Safe and Sound Schools
Empowering a Nation of Safer School Communities
Safe and Sound Schools

Sandy Hook mothers team up with local tech company to promote school safety

By Stacey Carmany, The Budget

Following the tragic mass shooting four years ago at Sandy Hook Elementary, two grieving mothers came together with a shared goal of empowering communities across the nation to improve safety and security in their own schools through the power of discussion, collaboration and planning and the sharing of information schools and resources.

Michele Gay said she and Alissa Parker had not been close before the tragedy, but their two daughters were good friends. Seven-year-old Josephine Gay and six-year-old Emilie Parker were among the 20 children and six adult staff members killed when an armed intruder gained entry to the building.

Together, the two mothers started the nonprofit Safe and Sound Schools: A Sandy Hook Initiative for Safer Schools, a platform that allows them to share information, ideas and the hard lessons learned from the events that transpired leading up to and following the tragedy in Newtown, Connecticut.

Gay said both girls were both very positive forces in the world, and, through the efforts of organization, they continue to be.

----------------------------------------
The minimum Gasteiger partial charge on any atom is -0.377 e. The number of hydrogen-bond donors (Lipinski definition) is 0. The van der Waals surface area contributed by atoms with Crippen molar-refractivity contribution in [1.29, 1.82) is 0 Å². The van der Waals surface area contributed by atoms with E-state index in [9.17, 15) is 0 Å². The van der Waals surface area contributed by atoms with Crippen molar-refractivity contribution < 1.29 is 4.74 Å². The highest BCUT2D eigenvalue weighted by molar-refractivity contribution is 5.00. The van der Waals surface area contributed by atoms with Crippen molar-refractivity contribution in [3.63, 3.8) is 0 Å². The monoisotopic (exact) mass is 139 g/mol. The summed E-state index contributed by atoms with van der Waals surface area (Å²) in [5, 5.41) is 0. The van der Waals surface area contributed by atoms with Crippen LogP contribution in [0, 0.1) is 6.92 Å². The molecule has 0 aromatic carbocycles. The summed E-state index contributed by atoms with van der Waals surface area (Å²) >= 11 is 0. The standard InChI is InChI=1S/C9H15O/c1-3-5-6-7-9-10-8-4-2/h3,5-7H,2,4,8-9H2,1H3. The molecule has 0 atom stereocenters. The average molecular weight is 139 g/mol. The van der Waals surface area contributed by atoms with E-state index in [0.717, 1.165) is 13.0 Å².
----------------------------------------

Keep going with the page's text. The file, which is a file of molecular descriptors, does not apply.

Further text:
“We’d like to think our daughters brought us together around doing something really positive and really helpful and proactive for schools,” she explained. “We felt really pulled in the direction of working to help school communities make sure that they are safe from not only from the kind of unforeseen and unimaginable tragedy that we suffered but from some of the other tragedies and crises that kind of befall schools on a more regular basis.”

What started out as two mothers on a mission, has grown over the last three years into a huge network of speakers, advisors and professional contributors. The network includes a panel of experts who travel across the country to deliver keynote speeches and workshops.

“We started reaching out to experts and organizations and people that had been working on these issues of school safety for a long time,” Gay said. “We realized there’s a tremendous amount of information out there but unfortunately it’s just not trickling down to the people who need it in our schools, our teachers, our students and our educators. So that became our mission pretty quickly to get it to the right people.”

The organization’s website, safeandsoundschools.org, features free downloadable toolkits that educators and parents can use to facilitate conversations, problem-solving, and partnerships in their school community. There is also a special section for “Inspiring Ideas,” which includes low-cost and no-cost ways that schools can do to enhance safety.

As Gay and Parker continued to grow their team and organizational partnerships in Connecticut, a group of designers and developers in Tuscarawas County were getting ready to launch software featuring tools to help school districts plan and prepare for emergency situations.

NaviGate Prepared is a cloud-based software program developed by Lauren Innovations, a division of Lauren International. The program features tools to help districts develop, access and implement their emergency safety plans and procedures.

As they worked to grow and improve their program, the team reached out to Safe and Sound for feedback on how to improve their product.